Monday, March 5, 2012

9 Weeks and Counting

The year is 2000; doomsday predictions have come and gone and the world as we know it still exists.  The OPA, along with the world has moved into the 21st century.  And with that, the Oregon Potters Association celebrated its 20th Anniversary.  In 2000, Rhoda Fleischman was the OPA President, Margie Adams was the Chair of Ceramic Showcase and this was overheard at the May General Meeting:

"You don't want to get too technical because then you have to buy too much stuff."  by Craig Martell

And Janet had this to say in the OPA newsletter:

A conversation the newsletter editor has with herself: "I think it’s the Wednesday after Showcase, or is it Thursday morning? It might be, and the anagama kiln is heating up. It’s gotta be about 3am, I hope it is, then I’d be about half way through this shift. This kiln is pretty easy to fire, it only needs stoking every 5 to 10 minutes. Speaking of which, I’ll be right back... Where was I? Oh yeah, I think I can read the board minutes before the next stoke... When I saw those ads for sport utility vehicles where the guy is sitting in the woods with his fax machine, cell phone, laptop computer, etc, I thought that guy must be a pretty sorry person, out in the woods with his computer? But here I am with the laptop next to the anagama firebox. Kinda like a dweeb potter, I guess. Oh well (oops, the kiln’s getting quiet again. Gotta stoke). It’s the middle of our weird mid-May cold snap and my hands are cold. I wonder how much closer I can get this computer to the firebox? Speaking of weird, what is that lumpy stuff in my tea? Maybe I should have used fresher milk, but this is the last cup of tea in the thermos and I’ll drink it anyway. I should have brought some strong coffee, but I drank too much coffee during Showcase. I wonder how much soot I can imbed in my computer and still have it function? The battery won’t hold a charge, but I can always run an extension cord from the light fixture...Gotta go fill the wheelbarrow with wood now. Wow, the mouse that lives under the extra kiln shelves just hauled off a quarter slice of bread (it’s a tiny mouse). This kiln must be getting hotter, it sure is burning wood faster. I’ll bet we run out of wood for the side ports sometime tomorrow night. And people wonder why this newsletter doesn’t always make sense..."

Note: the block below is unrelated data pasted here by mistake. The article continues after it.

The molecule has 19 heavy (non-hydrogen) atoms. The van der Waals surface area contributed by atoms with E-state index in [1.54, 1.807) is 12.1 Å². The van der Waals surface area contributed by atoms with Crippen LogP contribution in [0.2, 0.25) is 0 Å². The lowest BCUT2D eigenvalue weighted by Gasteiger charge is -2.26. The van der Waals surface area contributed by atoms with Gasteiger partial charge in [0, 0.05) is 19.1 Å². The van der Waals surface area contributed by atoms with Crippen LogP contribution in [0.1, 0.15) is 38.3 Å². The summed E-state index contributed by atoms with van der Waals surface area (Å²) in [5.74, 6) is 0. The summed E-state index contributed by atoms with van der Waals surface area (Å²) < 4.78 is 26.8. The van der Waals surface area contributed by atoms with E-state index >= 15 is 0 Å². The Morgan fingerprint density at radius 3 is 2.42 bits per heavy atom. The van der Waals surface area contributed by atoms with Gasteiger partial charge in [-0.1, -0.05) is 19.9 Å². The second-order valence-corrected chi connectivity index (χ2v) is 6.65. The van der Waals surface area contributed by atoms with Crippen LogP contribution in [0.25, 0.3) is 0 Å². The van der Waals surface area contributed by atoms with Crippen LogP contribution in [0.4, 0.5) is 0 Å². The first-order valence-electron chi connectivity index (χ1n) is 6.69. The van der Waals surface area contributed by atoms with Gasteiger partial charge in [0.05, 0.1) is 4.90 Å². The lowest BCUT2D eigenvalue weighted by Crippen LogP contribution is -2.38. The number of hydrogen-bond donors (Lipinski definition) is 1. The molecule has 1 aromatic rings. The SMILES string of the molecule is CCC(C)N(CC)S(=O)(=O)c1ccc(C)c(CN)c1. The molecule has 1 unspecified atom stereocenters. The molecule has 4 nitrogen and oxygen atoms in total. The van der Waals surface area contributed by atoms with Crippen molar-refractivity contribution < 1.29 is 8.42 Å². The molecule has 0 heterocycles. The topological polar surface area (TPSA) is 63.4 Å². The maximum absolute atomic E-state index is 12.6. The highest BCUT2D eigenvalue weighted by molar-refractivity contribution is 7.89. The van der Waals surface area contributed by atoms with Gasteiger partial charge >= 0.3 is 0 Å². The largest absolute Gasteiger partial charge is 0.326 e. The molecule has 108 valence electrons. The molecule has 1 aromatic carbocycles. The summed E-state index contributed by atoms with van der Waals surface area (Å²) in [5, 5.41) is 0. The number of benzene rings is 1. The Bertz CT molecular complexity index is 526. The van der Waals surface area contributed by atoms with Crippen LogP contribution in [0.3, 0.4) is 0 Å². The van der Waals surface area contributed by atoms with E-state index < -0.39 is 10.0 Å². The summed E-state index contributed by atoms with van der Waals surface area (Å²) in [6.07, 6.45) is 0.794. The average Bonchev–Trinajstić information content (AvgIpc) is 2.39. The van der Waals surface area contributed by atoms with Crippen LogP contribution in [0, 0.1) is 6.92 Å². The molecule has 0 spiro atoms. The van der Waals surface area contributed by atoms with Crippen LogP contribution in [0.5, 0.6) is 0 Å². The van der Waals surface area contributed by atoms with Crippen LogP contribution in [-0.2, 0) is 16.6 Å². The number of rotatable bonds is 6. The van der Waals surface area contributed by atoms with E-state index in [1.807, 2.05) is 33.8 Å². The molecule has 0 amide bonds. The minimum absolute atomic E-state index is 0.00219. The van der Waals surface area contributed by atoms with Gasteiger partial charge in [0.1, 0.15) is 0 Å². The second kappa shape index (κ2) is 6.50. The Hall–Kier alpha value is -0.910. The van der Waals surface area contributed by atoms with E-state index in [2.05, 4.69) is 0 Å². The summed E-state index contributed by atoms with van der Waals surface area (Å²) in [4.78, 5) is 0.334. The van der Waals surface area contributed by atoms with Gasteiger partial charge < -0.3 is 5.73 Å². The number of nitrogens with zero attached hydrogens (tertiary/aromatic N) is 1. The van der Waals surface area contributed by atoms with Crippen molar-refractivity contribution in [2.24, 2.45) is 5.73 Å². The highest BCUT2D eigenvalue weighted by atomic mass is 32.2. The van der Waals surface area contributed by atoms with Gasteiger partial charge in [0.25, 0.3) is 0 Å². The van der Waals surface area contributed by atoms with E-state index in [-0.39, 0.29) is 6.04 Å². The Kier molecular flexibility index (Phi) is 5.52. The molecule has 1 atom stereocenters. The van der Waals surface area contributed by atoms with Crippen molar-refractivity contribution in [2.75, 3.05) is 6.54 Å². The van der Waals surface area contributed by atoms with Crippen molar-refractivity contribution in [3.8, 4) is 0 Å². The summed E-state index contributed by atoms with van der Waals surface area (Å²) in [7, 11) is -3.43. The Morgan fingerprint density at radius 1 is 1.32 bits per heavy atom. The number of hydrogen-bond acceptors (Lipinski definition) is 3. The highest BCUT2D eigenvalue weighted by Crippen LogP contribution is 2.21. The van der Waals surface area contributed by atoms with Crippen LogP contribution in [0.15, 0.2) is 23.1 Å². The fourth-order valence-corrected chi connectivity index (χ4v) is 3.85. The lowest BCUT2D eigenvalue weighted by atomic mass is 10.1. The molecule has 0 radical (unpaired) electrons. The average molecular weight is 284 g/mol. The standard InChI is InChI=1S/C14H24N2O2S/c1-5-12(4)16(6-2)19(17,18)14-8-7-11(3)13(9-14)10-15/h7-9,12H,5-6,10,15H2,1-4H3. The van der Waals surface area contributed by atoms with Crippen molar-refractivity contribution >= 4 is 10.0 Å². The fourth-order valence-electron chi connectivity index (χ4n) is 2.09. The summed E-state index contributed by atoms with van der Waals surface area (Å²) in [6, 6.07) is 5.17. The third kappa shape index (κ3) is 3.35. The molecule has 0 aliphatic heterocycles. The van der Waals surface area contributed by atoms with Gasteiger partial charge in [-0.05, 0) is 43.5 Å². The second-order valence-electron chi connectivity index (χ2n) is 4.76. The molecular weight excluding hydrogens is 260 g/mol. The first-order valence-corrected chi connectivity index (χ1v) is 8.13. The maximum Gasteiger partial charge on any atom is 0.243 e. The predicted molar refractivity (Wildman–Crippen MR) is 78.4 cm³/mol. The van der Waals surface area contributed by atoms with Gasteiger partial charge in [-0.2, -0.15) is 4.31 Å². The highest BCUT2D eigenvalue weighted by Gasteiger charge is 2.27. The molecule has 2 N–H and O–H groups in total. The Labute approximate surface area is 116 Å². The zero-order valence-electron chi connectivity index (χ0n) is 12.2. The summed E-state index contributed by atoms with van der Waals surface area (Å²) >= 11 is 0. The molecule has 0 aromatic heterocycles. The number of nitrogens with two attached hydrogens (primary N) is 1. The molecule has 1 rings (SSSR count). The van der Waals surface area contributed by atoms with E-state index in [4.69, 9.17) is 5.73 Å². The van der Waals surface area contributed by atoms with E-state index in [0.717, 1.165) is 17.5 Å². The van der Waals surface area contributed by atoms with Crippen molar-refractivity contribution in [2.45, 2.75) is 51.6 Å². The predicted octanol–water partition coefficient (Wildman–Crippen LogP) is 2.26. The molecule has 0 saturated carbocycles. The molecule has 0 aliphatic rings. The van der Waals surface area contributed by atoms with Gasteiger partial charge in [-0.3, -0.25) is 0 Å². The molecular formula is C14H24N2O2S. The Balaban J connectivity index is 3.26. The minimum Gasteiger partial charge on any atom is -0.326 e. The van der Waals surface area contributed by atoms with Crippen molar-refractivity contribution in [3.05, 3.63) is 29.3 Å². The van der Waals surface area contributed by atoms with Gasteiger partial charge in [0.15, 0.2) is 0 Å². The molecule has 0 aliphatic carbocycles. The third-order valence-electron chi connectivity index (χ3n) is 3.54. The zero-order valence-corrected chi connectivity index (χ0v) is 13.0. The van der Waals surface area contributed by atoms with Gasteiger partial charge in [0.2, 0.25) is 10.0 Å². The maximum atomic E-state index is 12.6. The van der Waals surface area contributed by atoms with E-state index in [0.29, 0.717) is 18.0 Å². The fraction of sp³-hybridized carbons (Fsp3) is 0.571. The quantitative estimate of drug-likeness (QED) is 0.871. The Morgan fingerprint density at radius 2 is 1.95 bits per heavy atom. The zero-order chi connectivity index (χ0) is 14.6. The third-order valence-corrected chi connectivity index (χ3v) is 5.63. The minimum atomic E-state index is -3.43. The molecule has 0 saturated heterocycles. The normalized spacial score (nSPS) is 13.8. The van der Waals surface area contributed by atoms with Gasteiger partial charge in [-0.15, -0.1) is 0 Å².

I asked Craig about his process and how his work has evolved over time and this is what Craig had to say:

Best of Show 2000
Craig Martell
"The covered jar that won Best of Show 2000 really began it's evolution in 1994 when I started doing all the slip decoration with ash glazes.  Prior to that I'd been doing some very "quiet work" with an emphasis on form and glaze.  I liked the work and was happy making that stuff but it was selling slowly and since I'm full time at making pottery I needed to plump the bottom line.  So I started doing some work in my sketch book and came up with some geometric sorts of designs and worked on them for a few years with an idea to abstract them a bit.  They were sort of stiff and stodgy at first.

What really helped soften the final result and abstract the designs was using ash glazes which can be very fluid, resulting in a lot of bleeding and moving of color.  So things were moving along OK and I started working with a lot of color tests and different methods of applying the slips.  What I finally came up with was a many staged approach to doing the decorating.  First, I sprayed large areas with colored slips and then brushed designs were painted over and finally I would add white and black lines, spirals, etc, with the aid of slip trailers.  This was all done when the pots were green (unfired).  The work was then bisque fired, given a liner glaze inside and then sprayed with ash glazes.  Finally firing the work to cone 10 in my gas kiln.

I'm still doing this kind of work but not exclusively any longer.  After all, the whole gig is really discovery as well as making sure you have enough in the bank.  Some of the newer work still employs slips and a lot of the old technique but with some different approaches to form, surface and glaze.  Hopefully, I'll be seeing some new light thru an old window or something like that.  The journey is more satisfying than the destination from what I've experienced, so we'll see where it goes."

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